The Lazarus Ministry By Nick Wronski ’16

What if you passed away and nobody was present at your funeral? What if you passed away and you did not have any relatives to organize a funeral for you? Or, what if those relatives did not have enough money to fund an event to remember your life? Death and funerals are usually not the first things on our minds everyday, but as privileged members of society, when these things do occur, we often overlook the expenses and privileges we have that allow us to celebrate our loved ones’ lives. Funerals are not merely a mass with a eulogy followed by a burial service, they serve as an opportunity for friends and family to come together as one to celebrate the life, accomplishments, and love shared by the person that has moved on to eternal life.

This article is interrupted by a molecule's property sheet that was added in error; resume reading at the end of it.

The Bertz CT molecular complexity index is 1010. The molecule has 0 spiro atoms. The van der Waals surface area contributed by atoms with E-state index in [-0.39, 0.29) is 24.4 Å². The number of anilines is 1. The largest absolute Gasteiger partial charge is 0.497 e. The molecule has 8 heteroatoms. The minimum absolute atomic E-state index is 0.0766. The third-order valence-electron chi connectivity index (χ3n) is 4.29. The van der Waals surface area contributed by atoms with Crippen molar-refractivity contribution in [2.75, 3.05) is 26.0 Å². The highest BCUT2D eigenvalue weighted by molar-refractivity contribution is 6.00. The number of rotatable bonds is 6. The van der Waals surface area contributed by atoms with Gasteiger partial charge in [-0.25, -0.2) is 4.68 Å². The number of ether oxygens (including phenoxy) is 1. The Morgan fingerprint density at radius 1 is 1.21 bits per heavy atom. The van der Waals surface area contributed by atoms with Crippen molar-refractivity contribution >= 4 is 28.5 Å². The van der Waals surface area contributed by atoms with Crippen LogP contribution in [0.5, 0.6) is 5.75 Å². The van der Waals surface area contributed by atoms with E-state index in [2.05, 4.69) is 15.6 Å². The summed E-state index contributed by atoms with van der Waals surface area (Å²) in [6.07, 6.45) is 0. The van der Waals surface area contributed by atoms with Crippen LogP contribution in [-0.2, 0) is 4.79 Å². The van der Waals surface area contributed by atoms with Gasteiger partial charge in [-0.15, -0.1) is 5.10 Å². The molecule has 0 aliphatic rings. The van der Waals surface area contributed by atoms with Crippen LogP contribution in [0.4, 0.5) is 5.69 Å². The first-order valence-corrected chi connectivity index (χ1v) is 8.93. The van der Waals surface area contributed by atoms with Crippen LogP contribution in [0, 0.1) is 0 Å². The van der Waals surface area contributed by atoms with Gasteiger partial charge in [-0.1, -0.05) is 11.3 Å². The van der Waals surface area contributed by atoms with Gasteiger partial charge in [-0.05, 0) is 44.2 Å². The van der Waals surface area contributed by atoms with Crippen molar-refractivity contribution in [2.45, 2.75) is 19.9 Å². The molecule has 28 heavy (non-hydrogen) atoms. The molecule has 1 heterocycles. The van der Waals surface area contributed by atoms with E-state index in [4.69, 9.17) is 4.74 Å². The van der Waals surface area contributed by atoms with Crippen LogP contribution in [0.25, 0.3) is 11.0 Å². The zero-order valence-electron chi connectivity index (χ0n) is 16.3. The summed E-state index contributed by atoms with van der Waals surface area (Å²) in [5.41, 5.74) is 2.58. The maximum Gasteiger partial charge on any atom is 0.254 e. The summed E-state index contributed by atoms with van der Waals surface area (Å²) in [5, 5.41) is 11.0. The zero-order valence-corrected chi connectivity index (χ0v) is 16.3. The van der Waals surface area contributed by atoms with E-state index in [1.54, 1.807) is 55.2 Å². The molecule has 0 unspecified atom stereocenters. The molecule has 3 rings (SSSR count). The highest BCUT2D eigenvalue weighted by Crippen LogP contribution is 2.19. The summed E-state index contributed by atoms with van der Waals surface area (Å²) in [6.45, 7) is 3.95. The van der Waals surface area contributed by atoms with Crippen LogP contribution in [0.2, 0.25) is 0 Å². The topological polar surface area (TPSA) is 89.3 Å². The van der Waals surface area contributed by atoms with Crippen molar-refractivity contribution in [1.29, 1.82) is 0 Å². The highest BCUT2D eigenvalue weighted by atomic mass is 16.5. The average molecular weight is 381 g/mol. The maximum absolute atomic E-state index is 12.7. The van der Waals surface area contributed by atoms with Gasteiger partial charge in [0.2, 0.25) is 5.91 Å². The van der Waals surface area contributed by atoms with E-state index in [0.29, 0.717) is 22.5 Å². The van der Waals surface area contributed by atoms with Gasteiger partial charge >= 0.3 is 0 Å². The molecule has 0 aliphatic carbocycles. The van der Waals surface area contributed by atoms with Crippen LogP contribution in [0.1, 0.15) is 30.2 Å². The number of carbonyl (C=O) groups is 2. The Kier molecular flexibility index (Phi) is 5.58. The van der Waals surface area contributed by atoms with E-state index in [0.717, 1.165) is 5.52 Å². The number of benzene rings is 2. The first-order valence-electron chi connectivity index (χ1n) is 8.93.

Located right off of Tremont St. and just a short walk from the Boston Common, Saint Anthony’s Shrine and Ministry Center organizes funeral masses for the homeless or indigent members of the Boston community. Boston and the Greater Boston area is home to one of the largest homeless communities in the nation, reports the Boston Globe in December 2014, with over 17,000 people living in emergency shelters. The Boston Globe reported that in 2014, this number was 2,000 more people than Los Angeles and 14,000 more than Chicago. Now, these are just numbers, so we must break it down to a more personal level. Think about those 17,000 people: their relatives, their personal funds, and their health. What is to happen when they grow old or become ill? If they pass away, who will be there to celebrate their lives, accomplishments, and loves? Will anyone even be able to support an event to do this celebrating? This is where St. Anthony’s Shrine comes into play. The Lazarus Ministry Project at St. Anthony’s hosts approximately six or seven funeral services a year for adults that have passed away in Boston. Sometimes family members will show up, and sometimes no relatives or friends will show up at all. In fact, in many cases, the only people present to celebrate the life of the person are the amazing parishioners of St. Anthony’s.